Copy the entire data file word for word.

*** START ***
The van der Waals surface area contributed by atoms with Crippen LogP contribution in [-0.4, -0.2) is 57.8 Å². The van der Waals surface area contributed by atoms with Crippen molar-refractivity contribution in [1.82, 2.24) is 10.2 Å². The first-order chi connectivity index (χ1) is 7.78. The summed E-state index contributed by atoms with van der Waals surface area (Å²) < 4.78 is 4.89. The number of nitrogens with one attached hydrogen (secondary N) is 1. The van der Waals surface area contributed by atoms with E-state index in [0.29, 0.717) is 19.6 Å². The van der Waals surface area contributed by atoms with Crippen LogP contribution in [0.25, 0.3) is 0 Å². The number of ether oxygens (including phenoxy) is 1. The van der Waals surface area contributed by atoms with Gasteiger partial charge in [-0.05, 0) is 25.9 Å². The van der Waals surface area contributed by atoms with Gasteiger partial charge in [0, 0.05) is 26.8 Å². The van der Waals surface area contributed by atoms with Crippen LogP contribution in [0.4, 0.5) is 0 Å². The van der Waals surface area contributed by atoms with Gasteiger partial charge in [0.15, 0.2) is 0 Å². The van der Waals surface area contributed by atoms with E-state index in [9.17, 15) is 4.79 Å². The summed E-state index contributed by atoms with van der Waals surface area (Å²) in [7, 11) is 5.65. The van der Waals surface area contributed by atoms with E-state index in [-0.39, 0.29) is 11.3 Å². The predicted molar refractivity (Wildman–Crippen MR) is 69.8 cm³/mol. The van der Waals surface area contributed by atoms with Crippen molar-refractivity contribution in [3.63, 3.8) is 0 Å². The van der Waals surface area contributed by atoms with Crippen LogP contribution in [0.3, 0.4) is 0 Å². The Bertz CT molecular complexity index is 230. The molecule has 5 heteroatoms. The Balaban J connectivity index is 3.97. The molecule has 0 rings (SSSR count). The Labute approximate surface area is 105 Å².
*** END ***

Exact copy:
The van der Waals surface area contributed by atoms with Crippen LogP contribution in [-0.4, -0.2) is 57.8 Å². The van der Waals surface area contributed by atoms with Crippen molar-refractivity contribution in [1.82, 2.24) is 10.2 Å². The first-order chi connectivity index (χ1) is 7.78. The summed E-state index contributed by atoms with van der Waals surface area (Å²) < 4.78 is 4.89. The number of nitrogens with one attached hydrogen (secondary N) is 1. The van der Waals surface area contributed by atoms with E-state index in [0.29, 0.717) is 19.6 Å². The van der Waals surface area contributed by atoms with Crippen LogP contribution in [0.25, 0.3) is 0 Å². The number of ether oxygens (including phenoxy) is 1. The van der Waals surface area contributed by atoms with Gasteiger partial charge in [-0.05, 0) is 25.9 Å². The van der Waals surface area contributed by atoms with Gasteiger partial charge in [0, 0.05) is 26.8 Å². The van der Waals surface area contributed by atoms with Crippen LogP contribution in [0.4, 0.5) is 0 Å². The van der Waals surface area contributed by atoms with Gasteiger partial charge in [0.15, 0.2) is 0 Å². The van der Waals surface area contributed by atoms with E-state index in [9.17, 15) is 4.79 Å². The summed E-state index contributed by atoms with van der Waals surface area (Å²) in [7, 11) is 5.65. The van der Waals surface area contributed by atoms with E-state index in [-0.39, 0.29) is 11.3 Å². The predicted molar refractivity (Wildman–Crippen MR) is 69.8 cm³/mol. The van der Waals surface area contributed by atoms with Crippen molar-refractivity contribution in [3.63, 3.8) is 0 Å². The van der Waals surface area contributed by atoms with Crippen LogP contribution in [0.3, 0.4) is 0 Å². The Bertz CT molecular complexity index is 230. The molecule has 5 heteroatoms. The Balaban J connectivity index is 3.97. The molecule has 0 rings (SSSR count). The Labute approximate surface area is 105 Å².